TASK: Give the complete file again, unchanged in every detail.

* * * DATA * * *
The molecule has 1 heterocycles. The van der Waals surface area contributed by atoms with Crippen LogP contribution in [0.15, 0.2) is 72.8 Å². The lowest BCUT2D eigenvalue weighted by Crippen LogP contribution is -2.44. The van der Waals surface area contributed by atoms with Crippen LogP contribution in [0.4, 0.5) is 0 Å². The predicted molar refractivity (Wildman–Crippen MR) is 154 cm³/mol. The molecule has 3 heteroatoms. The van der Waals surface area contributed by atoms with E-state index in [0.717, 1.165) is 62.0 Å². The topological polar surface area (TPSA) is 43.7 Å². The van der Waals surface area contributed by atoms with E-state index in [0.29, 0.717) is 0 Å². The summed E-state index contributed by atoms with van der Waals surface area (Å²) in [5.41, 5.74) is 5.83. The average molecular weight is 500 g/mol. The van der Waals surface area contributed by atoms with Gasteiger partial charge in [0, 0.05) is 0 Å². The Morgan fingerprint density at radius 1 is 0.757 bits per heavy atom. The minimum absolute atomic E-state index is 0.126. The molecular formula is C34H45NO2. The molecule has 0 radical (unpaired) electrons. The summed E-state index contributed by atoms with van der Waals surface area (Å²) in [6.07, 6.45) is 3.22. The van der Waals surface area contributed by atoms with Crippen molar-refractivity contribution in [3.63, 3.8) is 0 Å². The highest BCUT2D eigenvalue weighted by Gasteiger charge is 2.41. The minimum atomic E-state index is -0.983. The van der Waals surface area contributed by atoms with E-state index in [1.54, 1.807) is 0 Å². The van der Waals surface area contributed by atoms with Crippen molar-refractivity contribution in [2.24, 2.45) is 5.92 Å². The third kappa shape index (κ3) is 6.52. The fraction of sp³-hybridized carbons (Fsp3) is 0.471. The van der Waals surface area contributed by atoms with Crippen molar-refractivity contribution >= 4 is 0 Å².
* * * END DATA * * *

The molecule has 1 heterocycles. The van der Waals surface area contributed by atoms with Crippen LogP contribution in [0.15, 0.2) is 72.8 Å². The lowest BCUT2D eigenvalue weighted by Crippen LogP contribution is -2.44. The van der Waals surface area contributed by atoms with Crippen LogP contribution in [0.4, 0.5) is 0 Å². The predicted molar refractivity (Wildman–Crippen MR) is 154 cm³/mol. The molecule has 3 heteroatoms. The van der Waals surface area contributed by atoms with E-state index in [0.717, 1.165) is 62.0 Å². The topological polar surface area (TPSA) is 43.7 Å². The van der Waals surface area contributed by atoms with E-state index in [0.29, 0.717) is 0 Å². The summed E-state index contributed by atoms with van der Waals surface area (Å²) in [5.41, 5.74) is 5.83. The average molecular weight is 500 g/mol. The van der Waals surface area contributed by atoms with Gasteiger partial charge in [0, 0.05) is 0 Å². The Morgan fingerprint density at radius 1 is 0.757 bits per heavy atom. The minimum absolute atomic E-state index is 0.126. The molecular formula is C34H45NO2. The molecule has 0 radical (unpaired) electrons. The summed E-state index contributed by atoms with van der Waals surface area (Å²) in [6.07, 6.45) is 3.22. The van der Waals surface area contributed by atoms with Crippen molar-refractivity contribution in [3.63, 3.8) is 0 Å². The highest BCUT2D eigenvalue weighted by Gasteiger charge is 2.41. The minimum atomic E-state index is -0.983. The van der Waals surface area contributed by atoms with E-state index in [1.54, 1.807) is 0 Å². The van der Waals surface area contributed by atoms with Crippen molar-refractivity contribution in [2.24, 2.45) is 5.92 Å². The third kappa shape index (κ3) is 6.52. The fraction of sp³-hybridized carbons (Fsp3) is 0.471. The van der Waals surface area contributed by atoms with Crippen molar-refractivity contribution >= 4 is 0 Å².